The universe is vast. Scientists estimate there are 1080 atoms in the universe. Since we can't go out and count each particle, the number of atoms in the universe is an estimate. It is a calculated value and not just some random, made-up number.
How the Number of Atoms Is Calculated
The calculation of the number of atoms assumes the universe is finite and has a relatively homogeneous composition. This is based on our understanding of the universe, which we see as a set of galaxies, each containing stars. If it turns out there are many such sets of galaxies, the number of atoms would be much greater than the current estimate. If the universe is infinite, then it consists of an infinite number of atoms. Hubble sees the edge of the collection of galaxies, with nothing beyond it, so the present concept of the universe is a finite size with known characteristics.
The observable universe consists of approximately 100 billion galaxies. On average, each galaxy contains about one trillion or 1023 stars. Stars come in different sizes, but a typical star, like the Sun, has a mass of around 2 x 1030 kilograms. Stars fuse lighter elements into heavier ones, but most of the mass of an active star consists of hydrogen. It is believed 74% of the mass of the Milky Way, for example, is in the form of hydrogen atoms. The Sun contains approximately 1057 atoms of hydrogen. If you multiply the number of atoms per star (1057) times the estimated number of stars in the universe (1023), you get a value of 1080 atoms in the known universe.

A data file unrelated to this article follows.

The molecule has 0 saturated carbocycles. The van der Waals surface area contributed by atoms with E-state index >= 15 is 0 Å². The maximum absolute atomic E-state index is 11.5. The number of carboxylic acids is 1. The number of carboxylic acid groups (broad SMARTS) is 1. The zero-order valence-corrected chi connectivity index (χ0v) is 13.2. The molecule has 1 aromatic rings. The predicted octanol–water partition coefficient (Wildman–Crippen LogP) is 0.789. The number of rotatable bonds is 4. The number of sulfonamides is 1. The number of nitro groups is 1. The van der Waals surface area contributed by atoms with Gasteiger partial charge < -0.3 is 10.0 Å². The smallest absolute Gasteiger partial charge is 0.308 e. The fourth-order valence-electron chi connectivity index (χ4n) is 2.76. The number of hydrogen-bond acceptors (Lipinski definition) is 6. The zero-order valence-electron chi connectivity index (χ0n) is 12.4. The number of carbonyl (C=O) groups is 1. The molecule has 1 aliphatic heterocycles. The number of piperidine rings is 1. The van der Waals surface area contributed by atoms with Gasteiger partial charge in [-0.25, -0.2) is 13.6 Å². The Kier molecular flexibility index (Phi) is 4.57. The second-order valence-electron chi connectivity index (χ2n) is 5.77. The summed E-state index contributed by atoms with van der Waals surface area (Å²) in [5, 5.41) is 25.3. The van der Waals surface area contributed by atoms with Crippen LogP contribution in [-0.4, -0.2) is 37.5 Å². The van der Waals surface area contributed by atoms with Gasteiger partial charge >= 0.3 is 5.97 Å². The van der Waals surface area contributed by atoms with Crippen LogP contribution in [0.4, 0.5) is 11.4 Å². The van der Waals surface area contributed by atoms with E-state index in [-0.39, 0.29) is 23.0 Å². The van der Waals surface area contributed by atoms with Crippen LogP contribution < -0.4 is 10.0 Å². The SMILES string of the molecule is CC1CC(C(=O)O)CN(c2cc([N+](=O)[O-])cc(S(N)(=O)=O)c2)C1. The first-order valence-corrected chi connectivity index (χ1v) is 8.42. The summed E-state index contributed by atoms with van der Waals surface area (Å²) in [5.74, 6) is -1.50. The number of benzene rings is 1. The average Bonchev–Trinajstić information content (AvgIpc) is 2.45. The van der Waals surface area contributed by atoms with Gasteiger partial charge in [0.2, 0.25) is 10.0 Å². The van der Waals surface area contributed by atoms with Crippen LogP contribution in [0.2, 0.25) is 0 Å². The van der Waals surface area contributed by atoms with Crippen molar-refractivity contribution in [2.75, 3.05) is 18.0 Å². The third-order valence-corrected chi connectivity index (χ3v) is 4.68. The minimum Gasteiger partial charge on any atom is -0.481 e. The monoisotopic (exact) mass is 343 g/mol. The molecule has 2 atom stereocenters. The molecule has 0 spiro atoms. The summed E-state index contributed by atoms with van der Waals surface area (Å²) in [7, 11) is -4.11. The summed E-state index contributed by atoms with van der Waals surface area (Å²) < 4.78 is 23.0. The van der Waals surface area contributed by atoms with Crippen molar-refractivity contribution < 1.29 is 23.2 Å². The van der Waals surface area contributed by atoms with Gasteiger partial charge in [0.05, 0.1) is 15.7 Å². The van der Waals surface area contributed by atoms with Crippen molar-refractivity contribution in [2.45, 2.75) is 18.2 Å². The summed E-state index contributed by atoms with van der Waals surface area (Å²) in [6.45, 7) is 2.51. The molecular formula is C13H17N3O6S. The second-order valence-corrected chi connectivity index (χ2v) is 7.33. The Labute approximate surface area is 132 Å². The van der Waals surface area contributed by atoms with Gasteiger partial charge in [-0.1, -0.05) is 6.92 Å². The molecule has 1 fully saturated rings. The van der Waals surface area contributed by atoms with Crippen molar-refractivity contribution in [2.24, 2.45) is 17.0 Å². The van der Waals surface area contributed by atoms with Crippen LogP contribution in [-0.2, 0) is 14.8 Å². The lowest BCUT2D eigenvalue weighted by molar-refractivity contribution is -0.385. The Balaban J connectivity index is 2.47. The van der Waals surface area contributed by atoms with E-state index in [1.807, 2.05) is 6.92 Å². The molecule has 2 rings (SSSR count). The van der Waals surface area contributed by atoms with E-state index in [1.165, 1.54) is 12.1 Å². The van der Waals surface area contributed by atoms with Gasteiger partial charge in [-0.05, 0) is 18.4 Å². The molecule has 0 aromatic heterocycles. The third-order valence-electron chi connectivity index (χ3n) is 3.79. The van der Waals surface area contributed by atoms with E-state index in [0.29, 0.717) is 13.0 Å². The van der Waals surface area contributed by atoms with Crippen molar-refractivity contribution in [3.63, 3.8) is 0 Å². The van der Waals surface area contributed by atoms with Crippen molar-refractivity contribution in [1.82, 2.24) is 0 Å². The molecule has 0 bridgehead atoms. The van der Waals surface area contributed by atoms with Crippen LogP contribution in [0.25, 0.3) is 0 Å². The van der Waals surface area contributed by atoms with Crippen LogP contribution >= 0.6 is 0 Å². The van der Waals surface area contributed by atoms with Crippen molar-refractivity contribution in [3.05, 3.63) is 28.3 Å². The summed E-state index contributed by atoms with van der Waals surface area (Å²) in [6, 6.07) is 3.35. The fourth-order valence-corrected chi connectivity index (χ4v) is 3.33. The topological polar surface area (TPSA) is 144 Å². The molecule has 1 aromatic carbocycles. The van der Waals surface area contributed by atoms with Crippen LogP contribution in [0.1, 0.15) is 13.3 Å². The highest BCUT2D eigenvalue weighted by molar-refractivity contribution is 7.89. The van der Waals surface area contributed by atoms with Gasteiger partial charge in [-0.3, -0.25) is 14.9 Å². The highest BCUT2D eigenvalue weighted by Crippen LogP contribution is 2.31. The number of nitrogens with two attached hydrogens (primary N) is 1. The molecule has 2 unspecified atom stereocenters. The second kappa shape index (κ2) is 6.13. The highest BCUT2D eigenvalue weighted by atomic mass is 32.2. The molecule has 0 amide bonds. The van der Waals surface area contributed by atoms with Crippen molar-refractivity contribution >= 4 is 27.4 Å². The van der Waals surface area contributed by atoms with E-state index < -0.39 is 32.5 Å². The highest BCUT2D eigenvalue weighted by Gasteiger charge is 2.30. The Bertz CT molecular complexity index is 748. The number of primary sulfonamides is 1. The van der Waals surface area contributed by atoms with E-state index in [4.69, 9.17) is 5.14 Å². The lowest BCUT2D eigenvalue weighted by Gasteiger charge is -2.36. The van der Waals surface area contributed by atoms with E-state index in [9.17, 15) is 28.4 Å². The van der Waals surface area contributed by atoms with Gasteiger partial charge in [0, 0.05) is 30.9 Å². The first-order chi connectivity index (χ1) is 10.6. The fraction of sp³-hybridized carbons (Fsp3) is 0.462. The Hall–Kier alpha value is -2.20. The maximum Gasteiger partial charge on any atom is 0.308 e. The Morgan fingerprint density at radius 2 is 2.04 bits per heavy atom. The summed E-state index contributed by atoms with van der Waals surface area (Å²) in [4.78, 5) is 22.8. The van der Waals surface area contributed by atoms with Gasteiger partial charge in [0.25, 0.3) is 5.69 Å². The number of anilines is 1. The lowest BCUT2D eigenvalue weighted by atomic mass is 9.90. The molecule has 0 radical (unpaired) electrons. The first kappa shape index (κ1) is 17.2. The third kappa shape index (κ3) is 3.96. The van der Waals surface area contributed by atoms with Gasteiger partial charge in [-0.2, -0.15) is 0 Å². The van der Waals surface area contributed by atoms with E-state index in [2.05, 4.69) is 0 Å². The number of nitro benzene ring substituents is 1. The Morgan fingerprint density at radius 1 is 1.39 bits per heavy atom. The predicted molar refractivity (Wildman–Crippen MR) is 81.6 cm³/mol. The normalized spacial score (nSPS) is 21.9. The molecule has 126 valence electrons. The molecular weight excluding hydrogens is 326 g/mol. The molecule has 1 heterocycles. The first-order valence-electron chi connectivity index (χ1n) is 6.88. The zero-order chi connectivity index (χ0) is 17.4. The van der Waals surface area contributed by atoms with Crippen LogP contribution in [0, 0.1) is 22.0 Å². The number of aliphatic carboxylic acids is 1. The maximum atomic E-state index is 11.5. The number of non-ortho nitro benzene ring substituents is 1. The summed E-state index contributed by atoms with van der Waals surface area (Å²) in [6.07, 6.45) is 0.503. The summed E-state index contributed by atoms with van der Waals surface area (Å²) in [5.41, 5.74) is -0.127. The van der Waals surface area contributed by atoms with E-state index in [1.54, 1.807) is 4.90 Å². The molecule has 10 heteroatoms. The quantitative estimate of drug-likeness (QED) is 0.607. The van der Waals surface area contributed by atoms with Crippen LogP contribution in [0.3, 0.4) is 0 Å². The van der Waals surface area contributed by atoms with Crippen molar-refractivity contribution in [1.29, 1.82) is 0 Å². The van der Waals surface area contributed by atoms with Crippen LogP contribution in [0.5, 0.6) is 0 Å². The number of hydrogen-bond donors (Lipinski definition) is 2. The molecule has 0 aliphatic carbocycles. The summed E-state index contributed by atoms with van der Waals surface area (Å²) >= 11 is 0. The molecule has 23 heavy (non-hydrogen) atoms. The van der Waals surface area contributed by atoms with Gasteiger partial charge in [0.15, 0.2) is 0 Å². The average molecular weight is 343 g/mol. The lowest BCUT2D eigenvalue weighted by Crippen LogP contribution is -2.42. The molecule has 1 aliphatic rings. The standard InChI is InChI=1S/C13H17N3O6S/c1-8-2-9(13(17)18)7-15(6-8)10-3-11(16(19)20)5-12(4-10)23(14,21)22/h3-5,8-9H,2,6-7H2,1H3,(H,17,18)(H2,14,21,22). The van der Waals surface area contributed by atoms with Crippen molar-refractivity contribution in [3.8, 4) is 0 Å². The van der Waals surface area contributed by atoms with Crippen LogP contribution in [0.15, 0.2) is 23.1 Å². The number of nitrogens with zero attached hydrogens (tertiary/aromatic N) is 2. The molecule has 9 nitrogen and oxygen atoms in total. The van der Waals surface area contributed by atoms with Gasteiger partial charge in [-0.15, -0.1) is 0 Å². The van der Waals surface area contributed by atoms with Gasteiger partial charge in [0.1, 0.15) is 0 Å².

Other Estimates of Atoms in the Universe
Although 1080 atoms is a good ballpark value for the number of atoms in the universe, other estimates exist, mainly based on different calculations of the size of the universe. Another calculation is based on measurements of cosmic microwave background radiation. Overall, the estimates of the number of atoms range from between 1078 to 1082 atoms. Both of these estimates are large numbers, yet they are very different, indicating a significant degree of error. These estimates are based on hard data, so they are correct based on what we know. Revised estimates will be made as we learn more about the universe.
- Whitehouse, David. "Astronomers size up the Universe." BBC News, May 28, 2004.
- Gott III, J.Richard, et al. “A Map of the Universe.” The Astrophysical Journal, vol. 624, no. 2, IOP Publishing, May 2005, pp. 463-84.